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Walt Fricke Walt Fricke is online now
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Join Date: May 2004
Location: Boulder, Colorado
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Afterburn - I think the boxer configuration reduces balance issues compared with an in-line motor or a V motor. But the reciprocating parts (pistons) and rotating parts (crank), and both (rods) still need to be balanced, which Porsche does (or did) by grouping parts of roughly equal weight together - some engines had heavier rods, some lighter, for instance, though all in any engine were within some spec of each other' weight.

I'd venture to say that for ordinary street driving, if you rebuild a 911 engine and the pistons are good you don't need to have them balanced. If the crank measures out, it doesn't need to be balanced. Rods might benefit from balancing if you have them reconditioned, but the shop might well have that in their normal price for that work.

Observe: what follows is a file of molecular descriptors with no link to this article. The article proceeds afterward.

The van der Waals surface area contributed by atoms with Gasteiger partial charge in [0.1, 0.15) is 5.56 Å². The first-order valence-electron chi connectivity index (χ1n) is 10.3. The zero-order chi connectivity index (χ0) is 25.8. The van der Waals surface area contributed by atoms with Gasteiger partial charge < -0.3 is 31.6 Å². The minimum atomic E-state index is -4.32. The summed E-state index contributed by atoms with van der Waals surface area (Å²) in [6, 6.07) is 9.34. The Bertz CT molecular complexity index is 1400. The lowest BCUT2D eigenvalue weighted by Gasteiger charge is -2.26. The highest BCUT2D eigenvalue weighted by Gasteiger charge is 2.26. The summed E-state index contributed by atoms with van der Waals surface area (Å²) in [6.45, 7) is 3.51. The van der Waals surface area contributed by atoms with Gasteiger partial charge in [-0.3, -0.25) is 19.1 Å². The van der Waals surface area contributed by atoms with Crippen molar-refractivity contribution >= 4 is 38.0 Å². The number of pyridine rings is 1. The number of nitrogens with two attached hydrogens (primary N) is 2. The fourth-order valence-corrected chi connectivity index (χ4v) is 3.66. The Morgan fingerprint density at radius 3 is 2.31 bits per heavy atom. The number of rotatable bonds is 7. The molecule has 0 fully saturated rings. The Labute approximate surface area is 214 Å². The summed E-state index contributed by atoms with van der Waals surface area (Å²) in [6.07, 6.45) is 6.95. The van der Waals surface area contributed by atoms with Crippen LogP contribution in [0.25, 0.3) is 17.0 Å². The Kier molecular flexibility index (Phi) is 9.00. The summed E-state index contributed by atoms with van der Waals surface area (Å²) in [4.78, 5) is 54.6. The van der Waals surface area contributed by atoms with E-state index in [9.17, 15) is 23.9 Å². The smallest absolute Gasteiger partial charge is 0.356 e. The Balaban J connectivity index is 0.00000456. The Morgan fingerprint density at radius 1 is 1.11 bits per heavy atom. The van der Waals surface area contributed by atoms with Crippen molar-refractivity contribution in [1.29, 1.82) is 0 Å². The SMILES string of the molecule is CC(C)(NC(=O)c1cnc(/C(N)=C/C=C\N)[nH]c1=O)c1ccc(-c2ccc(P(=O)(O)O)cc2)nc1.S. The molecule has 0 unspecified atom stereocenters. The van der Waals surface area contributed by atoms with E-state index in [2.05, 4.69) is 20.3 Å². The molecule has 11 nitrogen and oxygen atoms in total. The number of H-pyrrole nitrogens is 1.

One thing you can do is line up your parts so the heaviest ones are closest to the flywheel, and then get lighter as you go out. I don't know if that will work on a straight or V motor, though

If you are going to hot rod the motor, well of course you will have everything balanced to a gnat's ass - that's just what we do, whether it makes much of a difference or not. Though if you are going to spin a 6,000 rpm motor to 8,500 rpm, a better balance job is a pretty good idea..
Old 03-01-2018, 10:36 PM
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